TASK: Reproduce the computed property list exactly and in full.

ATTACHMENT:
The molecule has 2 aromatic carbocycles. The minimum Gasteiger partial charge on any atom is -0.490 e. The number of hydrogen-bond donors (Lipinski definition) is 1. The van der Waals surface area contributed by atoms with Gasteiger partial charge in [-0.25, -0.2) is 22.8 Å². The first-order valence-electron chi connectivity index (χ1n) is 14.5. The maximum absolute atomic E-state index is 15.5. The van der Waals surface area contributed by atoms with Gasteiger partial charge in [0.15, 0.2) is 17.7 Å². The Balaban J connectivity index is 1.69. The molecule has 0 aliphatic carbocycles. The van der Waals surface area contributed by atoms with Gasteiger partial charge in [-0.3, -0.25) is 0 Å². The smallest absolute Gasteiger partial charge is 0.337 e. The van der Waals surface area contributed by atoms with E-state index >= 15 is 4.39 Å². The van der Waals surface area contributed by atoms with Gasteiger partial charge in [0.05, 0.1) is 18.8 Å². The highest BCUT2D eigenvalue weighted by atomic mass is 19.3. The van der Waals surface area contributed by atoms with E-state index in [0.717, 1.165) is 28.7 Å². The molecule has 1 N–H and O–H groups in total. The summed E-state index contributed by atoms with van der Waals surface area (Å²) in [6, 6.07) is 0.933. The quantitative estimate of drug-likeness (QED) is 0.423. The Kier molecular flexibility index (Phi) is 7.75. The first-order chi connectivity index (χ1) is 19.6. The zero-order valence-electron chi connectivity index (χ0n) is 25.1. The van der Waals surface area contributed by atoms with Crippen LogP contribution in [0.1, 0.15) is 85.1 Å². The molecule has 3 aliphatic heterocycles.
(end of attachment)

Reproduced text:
The molecule has 2 aromatic carbocycles. The minimum Gasteiger partial charge on any atom is -0.490 e. The number of hydrogen-bond donors (Lipinski definition) is 1. The van der Waals surface area contributed by atoms with Gasteiger partial charge in [-0.25, -0.2) is 22.8 Å². The first-order valence-electron chi connectivity index (χ1n) is 14.5. The maximum absolute atomic E-state index is 15.5. The van der Waals surface area contributed by atoms with Gasteiger partial charge in [0.15, 0.2) is 17.7 Å². The Balaban J connectivity index is 1.69. The molecule has 0 aliphatic carbocycles. The van der Waals surface area contributed by atoms with Gasteiger partial charge in [-0.3, -0.25) is 0 Å². The smallest absolute Gasteiger partial charge is 0.337 e. The van der Waals surface area contributed by atoms with E-state index >= 15 is 4.39 Å². The van der Waals surface area contributed by atoms with Gasteiger partial charge in [0.05, 0.1) is 18.8 Å². The highest BCUT2D eigenvalue weighted by atomic mass is 19.3. The van der Waals surface area contributed by atoms with E-state index in [0.717, 1.165) is 28.7 Å². The molecule has 1 N–H and O–H groups in total. The summed E-state index contributed by atoms with van der Waals surface area (Å²) in [6, 6.07) is 0.933. The quantitative estimate of drug-likeness (QED) is 0.423. The Kier molecular flexibility index (Phi) is 7.75. The first-order chi connectivity index (χ1) is 19.6. The zero-order valence-electron chi connectivity index (χ0n) is 25.1. The van der Waals surface area contributed by atoms with Crippen LogP contribution in [0.1, 0.15) is 85.1 Å². The molecule has 3 aliphatic heterocycles.